Artist in Residence / Fibers
Amanda Ross received her first BFA in Visual Communications at Truman State University in 2006. After a few years in front of a computer in the "real world" after college, she decided that the hands-on processes she had enjoyed in her elective fibers classes at Truman, coupled with her interest in crafts from an early age, were what she was undeniably passionate about. She enrolled at the Kansas City Art Institute, and in May 2011 received BFA degrees in both Fibers and Art History. She now serves as the Fibers Artist-In-Residence/Fiber Nerd at the Craft Center.
Our whole world is made up of our inextricable relationship to textiles. It is a part of our culture, our language, and our understanding of ourselves in relation to the world around us. We tend to think of our lives as woven and tied together, and they are. Interlacing creates metaphors that build the way we relate and understand the world. At times woven threads decorate, other times they are utilitarian; they can symbolize or ritualize our beliefs, or identify entire cultures and what they stand for. A woven fabric represents a continuation of a history of interlacing threads that literally extends to the beginning of human history.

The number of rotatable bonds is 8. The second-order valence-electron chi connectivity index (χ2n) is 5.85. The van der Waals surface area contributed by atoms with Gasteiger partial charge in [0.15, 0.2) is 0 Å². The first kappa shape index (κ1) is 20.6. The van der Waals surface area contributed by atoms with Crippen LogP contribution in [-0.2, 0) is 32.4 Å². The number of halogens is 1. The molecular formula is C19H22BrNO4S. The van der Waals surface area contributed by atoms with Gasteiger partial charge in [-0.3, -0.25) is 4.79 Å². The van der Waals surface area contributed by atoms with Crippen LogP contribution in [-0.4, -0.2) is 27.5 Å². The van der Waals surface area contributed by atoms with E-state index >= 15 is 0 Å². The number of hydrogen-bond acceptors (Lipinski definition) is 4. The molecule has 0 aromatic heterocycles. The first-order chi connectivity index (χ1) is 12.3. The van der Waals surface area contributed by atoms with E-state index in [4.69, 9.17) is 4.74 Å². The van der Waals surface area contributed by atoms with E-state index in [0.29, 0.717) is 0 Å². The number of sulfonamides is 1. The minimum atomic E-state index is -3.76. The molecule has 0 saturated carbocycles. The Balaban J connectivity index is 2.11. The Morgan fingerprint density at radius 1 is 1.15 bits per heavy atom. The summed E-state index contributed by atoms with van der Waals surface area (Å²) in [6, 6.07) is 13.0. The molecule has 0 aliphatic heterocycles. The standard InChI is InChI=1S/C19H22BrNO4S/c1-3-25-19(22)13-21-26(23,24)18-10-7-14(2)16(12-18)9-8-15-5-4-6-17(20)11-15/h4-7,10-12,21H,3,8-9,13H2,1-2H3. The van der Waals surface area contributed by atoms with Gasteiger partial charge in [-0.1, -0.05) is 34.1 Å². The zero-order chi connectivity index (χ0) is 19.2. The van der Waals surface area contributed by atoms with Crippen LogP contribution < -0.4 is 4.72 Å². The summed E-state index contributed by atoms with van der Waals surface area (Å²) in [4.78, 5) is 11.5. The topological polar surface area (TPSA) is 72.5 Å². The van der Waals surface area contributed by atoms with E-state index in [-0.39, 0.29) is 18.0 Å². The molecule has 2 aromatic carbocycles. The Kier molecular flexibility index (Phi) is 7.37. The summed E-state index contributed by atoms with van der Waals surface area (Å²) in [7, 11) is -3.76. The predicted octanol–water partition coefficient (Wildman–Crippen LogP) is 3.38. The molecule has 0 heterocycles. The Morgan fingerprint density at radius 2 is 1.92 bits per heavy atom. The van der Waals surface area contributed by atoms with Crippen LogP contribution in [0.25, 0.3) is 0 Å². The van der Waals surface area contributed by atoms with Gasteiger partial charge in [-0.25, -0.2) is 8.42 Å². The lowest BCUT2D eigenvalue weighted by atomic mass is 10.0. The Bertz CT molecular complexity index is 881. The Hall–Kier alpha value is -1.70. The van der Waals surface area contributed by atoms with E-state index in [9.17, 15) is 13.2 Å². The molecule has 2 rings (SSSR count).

This is why I weave, because of its tradition and timelessness. My weavings are a record of process and time. The color and rhythmic structure of my weavings refer to landscapes that contain their own record of time. I am especially interested in water and wind as elements that are fluid and fleeting, but given time carve landscapes in monumental and beautiful ways. This relates to how I understand my work. When a thread is woven, it is a fleeting and elemental moment; but when paired with thousands of threads, it becomes a substantial record - of its making, and of myself.